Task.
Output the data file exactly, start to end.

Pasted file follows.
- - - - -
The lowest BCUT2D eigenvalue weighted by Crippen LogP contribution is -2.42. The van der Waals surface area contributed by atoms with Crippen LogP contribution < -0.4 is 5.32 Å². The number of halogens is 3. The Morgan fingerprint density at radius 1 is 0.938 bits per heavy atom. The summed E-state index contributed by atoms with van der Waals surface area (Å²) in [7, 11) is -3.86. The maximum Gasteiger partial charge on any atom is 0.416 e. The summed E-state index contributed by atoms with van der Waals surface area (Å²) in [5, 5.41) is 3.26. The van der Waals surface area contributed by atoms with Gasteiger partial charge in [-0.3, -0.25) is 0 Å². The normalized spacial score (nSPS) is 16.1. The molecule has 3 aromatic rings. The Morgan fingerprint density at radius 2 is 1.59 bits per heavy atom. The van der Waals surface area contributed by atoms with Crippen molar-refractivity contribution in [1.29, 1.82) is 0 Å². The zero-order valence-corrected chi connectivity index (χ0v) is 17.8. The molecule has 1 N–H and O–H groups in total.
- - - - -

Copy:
The lowest BCUT2D eigenvalue weighted by Crippen LogP contribution is -2.42. The van der Waals surface area contributed by atoms with Crippen LogP contribution < -0.4 is 5.32 Å². The number of halogens is 3. The Morgan fingerprint density at radius 1 is 0.938 bits per heavy atom. The summed E-state index contributed by atoms with van der Waals surface area (Å²) in [7, 11) is -3.86. The maximum Gasteiger partial charge on any atom is 0.416 e. The summed E-state index contributed by atoms with van der Waals surface area (Å²) in [5, 5.41) is 3.26. The van der Waals surface area contributed by atoms with Gasteiger partial charge in [-0.3, -0.25) is 0 Å². The normalized spacial score (nSPS) is 16.1. The molecule has 3 aromatic rings. The Morgan fingerprint density at radius 2 is 1.59 bits per heavy atom. The van der Waals surface area contributed by atoms with Crippen molar-refractivity contribution in [1.29, 1.82) is 0 Å². The zero-order valence-corrected chi connectivity index (χ0v) is 17.8. The molecule has 1 N–H and O–H groups in total.